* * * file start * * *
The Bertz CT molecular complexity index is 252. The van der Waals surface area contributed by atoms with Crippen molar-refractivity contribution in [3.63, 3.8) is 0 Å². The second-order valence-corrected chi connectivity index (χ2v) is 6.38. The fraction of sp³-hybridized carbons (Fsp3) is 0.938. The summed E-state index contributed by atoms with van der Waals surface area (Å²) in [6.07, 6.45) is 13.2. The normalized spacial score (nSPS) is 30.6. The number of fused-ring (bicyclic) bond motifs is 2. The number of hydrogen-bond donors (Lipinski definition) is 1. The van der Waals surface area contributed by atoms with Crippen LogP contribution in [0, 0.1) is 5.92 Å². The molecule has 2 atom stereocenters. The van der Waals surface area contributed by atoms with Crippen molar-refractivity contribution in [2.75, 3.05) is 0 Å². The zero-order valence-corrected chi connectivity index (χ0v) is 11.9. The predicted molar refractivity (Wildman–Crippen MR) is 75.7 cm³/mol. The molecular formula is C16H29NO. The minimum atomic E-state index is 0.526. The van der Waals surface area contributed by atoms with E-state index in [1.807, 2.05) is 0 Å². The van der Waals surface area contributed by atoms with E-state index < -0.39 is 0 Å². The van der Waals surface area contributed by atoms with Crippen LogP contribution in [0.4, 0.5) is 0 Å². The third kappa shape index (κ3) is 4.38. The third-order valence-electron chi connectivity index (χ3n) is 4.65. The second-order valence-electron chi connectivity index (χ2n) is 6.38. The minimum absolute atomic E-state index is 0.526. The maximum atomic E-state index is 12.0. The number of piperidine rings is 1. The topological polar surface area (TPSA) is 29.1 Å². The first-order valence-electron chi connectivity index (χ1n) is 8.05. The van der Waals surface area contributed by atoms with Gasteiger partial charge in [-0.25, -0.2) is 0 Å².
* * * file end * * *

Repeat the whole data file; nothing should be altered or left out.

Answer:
The Bertz CT molecular complexity index is 252. The van der Waals surface area contributed by atoms with Crippen molar-refractivity contribution in [3.63, 3.8) is 0 Å². The second-order valence-corrected chi connectivity index (χ2v) is 6.38. The fraction of sp³-hybridized carbons (Fsp3) is 0.938. The summed E-state index contributed by atoms with van der Waals surface area (Å²) in [6.07, 6.45) is 13.2. The normalized spacial score (nSPS) is 30.6. The number of fused-ring (bicyclic) bond motifs is 2. The number of hydrogen-bond donors (Lipinski definition) is 1. The van der Waals surface area contributed by atoms with Crippen LogP contribution in [0, 0.1) is 5.92 Å². The molecule has 2 atom stereocenters. The van der Waals surface area contributed by atoms with Crippen molar-refractivity contribution in [2.75, 3.05) is 0 Å². The zero-order valence-corrected chi connectivity index (χ0v) is 11.9. The predicted molar refractivity (Wildman–Crippen MR) is 75.7 cm³/mol. The molecular formula is C16H29NO. The minimum atomic E-state index is 0.526. The van der Waals surface area contributed by atoms with E-state index in [1.807, 2.05) is 0 Å². The van der Waals surface area contributed by atoms with E-state index < -0.39 is 0 Å². The van der Waals surface area contributed by atoms with Crippen LogP contribution in [0.4, 0.5) is 0 Å². The third kappa shape index (κ3) is 4.38. The third-order valence-electron chi connectivity index (χ3n) is 4.65. The second-order valence-electron chi connectivity index (χ2n) is 6.38. The minimum absolute atomic E-state index is 0.526. The maximum atomic E-state index is 12.0. The number of piperidine rings is 1. The topological polar surface area (TPSA) is 29.1 Å². The first-order valence-electron chi connectivity index (χ1n) is 8.05. The van der Waals surface area contributed by atoms with Gasteiger partial charge in [-0.25, -0.2) is 0 Å².